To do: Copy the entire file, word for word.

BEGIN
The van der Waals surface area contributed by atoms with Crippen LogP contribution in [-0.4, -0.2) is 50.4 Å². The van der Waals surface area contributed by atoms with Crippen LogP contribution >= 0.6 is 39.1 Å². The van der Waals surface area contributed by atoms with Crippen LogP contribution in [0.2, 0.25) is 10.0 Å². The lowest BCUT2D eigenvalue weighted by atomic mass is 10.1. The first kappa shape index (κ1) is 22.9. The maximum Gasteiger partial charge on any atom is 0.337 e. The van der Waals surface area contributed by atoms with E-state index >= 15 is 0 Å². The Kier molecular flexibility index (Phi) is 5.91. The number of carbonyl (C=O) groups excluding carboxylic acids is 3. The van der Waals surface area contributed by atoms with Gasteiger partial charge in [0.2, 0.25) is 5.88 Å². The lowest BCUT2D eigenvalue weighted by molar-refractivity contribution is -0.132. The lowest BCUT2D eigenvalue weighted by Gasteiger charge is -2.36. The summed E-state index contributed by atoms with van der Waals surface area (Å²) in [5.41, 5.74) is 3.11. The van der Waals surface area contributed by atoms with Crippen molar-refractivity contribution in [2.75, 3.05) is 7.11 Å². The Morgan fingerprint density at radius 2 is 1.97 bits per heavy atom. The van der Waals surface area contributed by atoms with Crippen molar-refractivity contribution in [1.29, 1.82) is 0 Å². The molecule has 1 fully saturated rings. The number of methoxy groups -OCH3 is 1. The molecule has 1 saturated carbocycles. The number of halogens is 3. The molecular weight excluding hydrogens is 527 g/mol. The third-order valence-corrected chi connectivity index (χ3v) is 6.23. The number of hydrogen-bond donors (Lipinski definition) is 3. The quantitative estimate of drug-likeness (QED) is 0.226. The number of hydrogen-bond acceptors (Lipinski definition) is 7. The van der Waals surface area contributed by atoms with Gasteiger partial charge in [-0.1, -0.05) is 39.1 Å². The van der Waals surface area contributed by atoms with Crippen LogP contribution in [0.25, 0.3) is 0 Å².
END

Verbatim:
The van der Waals surface area contributed by atoms with Crippen LogP contribution in [-0.4, -0.2) is 50.4 Å². The van der Waals surface area contributed by atoms with Crippen LogP contribution >= 0.6 is 39.1 Å². The van der Waals surface area contributed by atoms with Crippen LogP contribution in [0.2, 0.25) is 10.0 Å². The lowest BCUT2D eigenvalue weighted by atomic mass is 10.1. The first kappa shape index (κ1) is 22.9. The maximum Gasteiger partial charge on any atom is 0.337 e. The van der Waals surface area contributed by atoms with E-state index >= 15 is 0 Å². The Kier molecular flexibility index (Phi) is 5.91. The number of carbonyl (C=O) groups excluding carboxylic acids is 3. The van der Waals surface area contributed by atoms with Gasteiger partial charge in [0.2, 0.25) is 5.88 Å². The lowest BCUT2D eigenvalue weighted by molar-refractivity contribution is -0.132. The lowest BCUT2D eigenvalue weighted by Gasteiger charge is -2.36. The summed E-state index contributed by atoms with van der Waals surface area (Å²) in [5.41, 5.74) is 3.11. The van der Waals surface area contributed by atoms with Crippen molar-refractivity contribution in [2.75, 3.05) is 7.11 Å². The Morgan fingerprint density at radius 2 is 1.97 bits per heavy atom. The van der Waals surface area contributed by atoms with Crippen molar-refractivity contribution in [1.29, 1.82) is 0 Å². The molecule has 1 fully saturated rings. The number of methoxy groups -OCH3 is 1. The molecule has 1 saturated carbocycles. The number of halogens is 3. The molecular weight excluding hydrogens is 527 g/mol. The third-order valence-corrected chi connectivity index (χ3v) is 6.23. The number of hydrogen-bond donors (Lipinski definition) is 3. The quantitative estimate of drug-likeness (QED) is 0.226. The number of hydrogen-bond acceptors (Lipinski definition) is 7. The van der Waals surface area contributed by atoms with Gasteiger partial charge in [-0.1, -0.05) is 39.1 Å². The van der Waals surface area contributed by atoms with Crippen LogP contribution in [0.25, 0.3) is 0 Å².